Yesterday, I reported that the Mississippi State Senate had unanimously passed a bill that would require anyone hired to do an autopsy by one of the state’s counties be certified in forensic pathology by the American Board of Pathology. The bill was a reaction to the news that several Mississippi counties were attempting to resurrect an old state law to bring back controversial medical examiner Steven Hayne, who isn’t board certified.
The bill now heads to the Mississippi House, where it look like it may face some opposition. After the bill passed the Senate, Mississippi Attorney General Jim Hood, who frequently used Hayne during his time as a district attorney, sent the following email to the state’s representatives:
Please be advised House Bill 1456 amends Section 41-61-65 and allows the Department of Public Safety to appoint a Pathologist which must be qualified to perform post-mortem examinations. Further, this bill requires the Pathologist be an M.D. or D.O. who is certified in Forensic Pathology by the American Board of Pathology. This is an Innocence Project bill which threatens cases which involved Dr. Hayne. This bill has passed the Senate and is headed to the House of Representatives. Please contact your House Member and encourage him or her to defeat this bill. Our office is working diligently to stop this potentially harmful legislation.
Mississippi Attorney General
As I reported last summer, it was Hood’s office that issued an opinion allowing Mississippi coroners to resurrect an old law that would allow them to circumvent the Mississippi Department of Public Safety’s termination of Hayne in 2008.
Hood’s email is striking for a couple of reasons. First, it’s a pretty straightforward and unapologetic defense of Hayne, and an indication that so long as Hood is in office, there will be no serious review of old cases to find other potentially innocent people convicted by Hayne’s testimony.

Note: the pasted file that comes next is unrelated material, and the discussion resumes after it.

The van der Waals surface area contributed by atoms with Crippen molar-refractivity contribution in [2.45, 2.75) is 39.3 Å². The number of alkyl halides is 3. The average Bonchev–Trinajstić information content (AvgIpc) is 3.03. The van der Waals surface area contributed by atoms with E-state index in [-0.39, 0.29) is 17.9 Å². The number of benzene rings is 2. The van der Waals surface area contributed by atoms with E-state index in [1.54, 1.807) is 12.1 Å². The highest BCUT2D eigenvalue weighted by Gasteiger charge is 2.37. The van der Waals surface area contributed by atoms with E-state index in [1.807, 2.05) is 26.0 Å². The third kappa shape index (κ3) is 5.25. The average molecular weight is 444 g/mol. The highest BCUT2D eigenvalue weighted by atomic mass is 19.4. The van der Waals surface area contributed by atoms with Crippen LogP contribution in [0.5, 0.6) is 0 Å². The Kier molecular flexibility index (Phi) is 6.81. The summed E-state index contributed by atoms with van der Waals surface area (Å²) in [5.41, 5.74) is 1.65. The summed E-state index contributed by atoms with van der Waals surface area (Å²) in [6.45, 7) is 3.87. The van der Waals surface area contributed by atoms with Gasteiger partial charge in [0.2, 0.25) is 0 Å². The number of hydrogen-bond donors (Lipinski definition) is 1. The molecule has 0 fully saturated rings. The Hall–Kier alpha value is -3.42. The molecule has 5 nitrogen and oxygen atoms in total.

Second, certification in a medical specialty by the American Board is standard throughout the medical profession. It displays a basic level of competency. Most hospitals won’t hire a doctor who hasn’t been certified by the American Board. It’s a pretty minimal requirement to ask of the doctors whose testimony will be used in criminal proceedings. In fact, under Mississippi law the state medical examiner is already required to be certified by the American Board. Since 1995, Hayne, the coroners, and the Mississippi legislature have gotten around the law by simply not hiring a state medical examiner. With no official state medical examiner, Hayne was then allowed to handle so many autopsies on a contractual basis that he effectively held the position in every way but having it printed on his business cards.
Third, Hood is fighting his state’s Department of Public Safety and State Senate to bring back a doctor whose testimony has already led to the murder convictions of two innocent men, whose laughable testimony was thrown out of court (PDF) in a third murder case, and who has been roundly condemned by nearly every other medical examiner outside the state of Mississippi who is familiar with his work. (I’ve talked to at least 13.)
Finally, Hood’s email is factually inaccurate. The bill would not address prior cases involving Hayne, as Hood implies by using the past tense of the word “involve.” It merely prevents Hayne from doing any autopsies in the future. Either Hood hasn’t actually read the bill, or he’s trying to drum up opposition by deliberately exaggerating its scope, implying that it would reopen thousands of old cases. Mississippi really should look at all of those cases, but that isn’t what this bill does.
Hood not only has a complete and utter lack of shame about the damage Hayne has already done to Mississippi’s criminal justice system, he now seems determined to make sure Hayne can continue to do more.